I understand your desire to get rid of algae, but you could be causing more harm than good to your fish by doing so the way you’ve described. First of all, when you clean your filter system (and you should be doing so monthly), make sure you aren’t cleaning whatever part of it contains the “beneficial bacteria” – that which cycles your tank and keeps it healthy for your fish (for instance the sponge media or bio-wheel, depending on the filtration system you’re using). Killing off the bacteria that converts ammonia (fish waste and excess food particles) to nitrites and nitrates can cause ammonia levels to become toxic in a very short time.
Also, while it’s advisable to “vacuum” the substrate (the gravel on the bottom) to remove decaying waste and food, some of the beneficial bacteria is also living in the gravel, so scrubbing it clean is also potentially hazardous to your fishes health.
Make sure you thoroughly rinse anything you’ve soaked in a bleach solution before putting it back in your tank.
The best way to control algae is to prevent it in the first place. There are several things that contribute to excessive algae which are very easy to control. First of all, if your tank is getting too much light (whether from the artificial light from the tank hood or from direct sunlight), either use the hood light less frequently or move the tank out of the sun.
Secondly, if you’re feeding your fish more than once per day (in spite of what the morons at Petco tell you or the fish food manufacturers put on their labels because they want to sell more food), cut back to once a day feedings. Trust me, your fish will not starve to death – in fact, they’ll be MUCH healthier, as will their environment. Also, if you have room enough in your tank for additional fish, get one (or more, if you get schooling fish such as clown loaches) that is/are bottom feeders. They’ll help keep the tank clean by eating the food that falls to the bottom so there’ll be less waste to decompose in the tank.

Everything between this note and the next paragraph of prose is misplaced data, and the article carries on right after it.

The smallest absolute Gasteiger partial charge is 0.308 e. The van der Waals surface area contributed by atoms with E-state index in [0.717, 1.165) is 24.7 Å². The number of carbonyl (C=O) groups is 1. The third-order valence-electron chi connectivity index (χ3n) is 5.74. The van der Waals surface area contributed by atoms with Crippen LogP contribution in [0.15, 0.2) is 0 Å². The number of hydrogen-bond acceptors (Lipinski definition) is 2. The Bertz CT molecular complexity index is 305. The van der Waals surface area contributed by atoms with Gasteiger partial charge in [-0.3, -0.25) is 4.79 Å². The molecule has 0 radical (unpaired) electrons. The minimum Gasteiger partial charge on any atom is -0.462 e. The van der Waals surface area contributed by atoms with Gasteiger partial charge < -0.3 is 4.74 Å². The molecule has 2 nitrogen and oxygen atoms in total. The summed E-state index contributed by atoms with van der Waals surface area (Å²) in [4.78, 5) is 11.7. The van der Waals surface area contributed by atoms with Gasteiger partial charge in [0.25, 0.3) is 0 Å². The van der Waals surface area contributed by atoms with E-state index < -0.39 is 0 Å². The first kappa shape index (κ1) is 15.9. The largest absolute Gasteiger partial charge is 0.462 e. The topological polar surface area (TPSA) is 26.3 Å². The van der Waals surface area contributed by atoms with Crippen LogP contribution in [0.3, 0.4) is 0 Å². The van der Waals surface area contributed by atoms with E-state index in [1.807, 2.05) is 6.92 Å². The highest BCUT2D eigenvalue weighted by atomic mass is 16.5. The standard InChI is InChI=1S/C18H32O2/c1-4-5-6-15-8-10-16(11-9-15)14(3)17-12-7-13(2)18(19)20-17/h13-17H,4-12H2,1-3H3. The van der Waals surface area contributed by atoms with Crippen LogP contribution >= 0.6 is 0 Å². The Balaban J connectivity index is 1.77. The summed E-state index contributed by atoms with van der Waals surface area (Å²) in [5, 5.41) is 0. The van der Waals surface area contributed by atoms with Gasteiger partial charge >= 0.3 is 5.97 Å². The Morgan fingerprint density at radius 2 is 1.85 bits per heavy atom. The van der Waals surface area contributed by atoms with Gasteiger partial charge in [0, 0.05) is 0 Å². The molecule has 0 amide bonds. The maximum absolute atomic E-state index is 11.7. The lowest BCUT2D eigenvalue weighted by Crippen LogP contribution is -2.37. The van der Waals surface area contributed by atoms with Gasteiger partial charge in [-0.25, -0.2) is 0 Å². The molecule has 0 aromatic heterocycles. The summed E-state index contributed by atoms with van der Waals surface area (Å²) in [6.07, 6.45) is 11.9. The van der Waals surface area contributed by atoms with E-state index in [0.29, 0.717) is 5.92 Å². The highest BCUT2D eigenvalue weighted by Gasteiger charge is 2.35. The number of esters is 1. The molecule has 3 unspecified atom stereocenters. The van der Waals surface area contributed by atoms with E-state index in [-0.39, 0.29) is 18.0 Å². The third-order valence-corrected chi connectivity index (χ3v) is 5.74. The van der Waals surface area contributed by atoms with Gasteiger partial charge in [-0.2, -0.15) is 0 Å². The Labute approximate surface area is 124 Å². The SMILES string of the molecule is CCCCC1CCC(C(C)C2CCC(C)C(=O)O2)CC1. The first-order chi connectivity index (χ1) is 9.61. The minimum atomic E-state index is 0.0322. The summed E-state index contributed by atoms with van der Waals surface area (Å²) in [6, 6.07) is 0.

You could also get fish that are algae eaters. Some of them are actually called algae eaters and others, such as mollies, aren’t considered such, but still enjoy eating it. Don’t make the mistake, though, that adding one or more algae eating fish will eliminate all the blooms (even you couldn’t finish all the food on a buffet!). Apple (or mystery) snails are fun and interesting tank additions, but they also will not keep your tank clean of algae, so don’t mistakenly rely on them, either.
Also, you should be doing 25-30% water changes monthly. Bodies of water in the wild are able to cycle completely, as they’re considered “open” environments. That means fish and food waste creates ammonia, the beneficial bacteria converts it to nitrite, then to nitrate and, in a body such as a lake or a pond, nitrates are then absorbed into the atmosphere. In a closed enviroment, like a fish tank, the cycling process ends with the accumulation of the nitrates. The only way to reduce them is to siphon off some of the water and replace it with nitrate-free water periodically. However, you want to be sure to treat any tap or bottled water before adding it directly into the tank, as it contains harmful chlorines and chloramines. And never change more than 50% of the tank water at a time (and then only under the most dire circumstances), as this can (and will!) cause fish stress which can kill them.
Here’s a web page that has some good information on treating algae: http://faq.thekrib.com/algae.html
Good luck – I hope you can get it all under control!